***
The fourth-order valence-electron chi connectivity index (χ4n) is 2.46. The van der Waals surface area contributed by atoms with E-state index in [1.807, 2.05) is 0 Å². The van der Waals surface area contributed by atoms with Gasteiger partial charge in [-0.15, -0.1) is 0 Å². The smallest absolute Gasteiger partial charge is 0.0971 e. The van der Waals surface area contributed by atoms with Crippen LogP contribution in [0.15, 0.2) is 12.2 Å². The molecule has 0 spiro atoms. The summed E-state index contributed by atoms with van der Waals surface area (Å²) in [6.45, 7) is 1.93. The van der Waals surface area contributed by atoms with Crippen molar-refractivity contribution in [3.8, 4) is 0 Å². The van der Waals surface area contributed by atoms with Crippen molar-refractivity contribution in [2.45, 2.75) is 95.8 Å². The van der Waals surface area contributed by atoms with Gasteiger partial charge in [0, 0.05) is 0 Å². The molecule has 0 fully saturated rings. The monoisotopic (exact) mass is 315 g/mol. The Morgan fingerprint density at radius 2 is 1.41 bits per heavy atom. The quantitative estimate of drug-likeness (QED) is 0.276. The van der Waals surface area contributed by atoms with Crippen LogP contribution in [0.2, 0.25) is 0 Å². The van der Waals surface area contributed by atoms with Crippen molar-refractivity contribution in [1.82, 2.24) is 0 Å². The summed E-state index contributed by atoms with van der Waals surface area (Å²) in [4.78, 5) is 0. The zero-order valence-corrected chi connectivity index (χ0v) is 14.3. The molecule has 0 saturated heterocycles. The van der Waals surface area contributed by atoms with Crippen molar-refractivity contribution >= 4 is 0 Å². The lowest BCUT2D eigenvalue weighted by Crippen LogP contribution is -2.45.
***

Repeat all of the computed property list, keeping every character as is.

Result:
The fourth-order valence-electron chi connectivity index (χ4n) is 2.46. The van der Waals surface area contributed by atoms with E-state index in [1.807, 2.05) is 0 Å². The van der Waals surface area contributed by atoms with Gasteiger partial charge in [-0.15, -0.1) is 0 Å². The smallest absolute Gasteiger partial charge is 0.0971 e. The van der Waals surface area contributed by atoms with Crippen LogP contribution in [0.15, 0.2) is 12.2 Å². The molecule has 0 spiro atoms. The summed E-state index contributed by atoms with van der Waals surface area (Å²) in [6.45, 7) is 1.93. The van der Waals surface area contributed by atoms with Crippen molar-refractivity contribution in [3.8, 4) is 0 Å². The van der Waals surface area contributed by atoms with Crippen molar-refractivity contribution in [2.45, 2.75) is 95.8 Å². The van der Waals surface area contributed by atoms with Gasteiger partial charge in [0, 0.05) is 0 Å². The molecule has 0 fully saturated rings. The monoisotopic (exact) mass is 315 g/mol. The Morgan fingerprint density at radius 2 is 1.41 bits per heavy atom. The quantitative estimate of drug-likeness (QED) is 0.276. The van der Waals surface area contributed by atoms with Crippen LogP contribution in [0.2, 0.25) is 0 Å². The van der Waals surface area contributed by atoms with Crippen molar-refractivity contribution in [1.82, 2.24) is 0 Å². The summed E-state index contributed by atoms with van der Waals surface area (Å²) in [4.78, 5) is 0. The zero-order valence-corrected chi connectivity index (χ0v) is 14.3. The molecule has 0 saturated heterocycles. The van der Waals surface area contributed by atoms with Crippen molar-refractivity contribution >= 4 is 0 Å². The lowest BCUT2D eigenvalue weighted by Crippen LogP contribution is -2.45.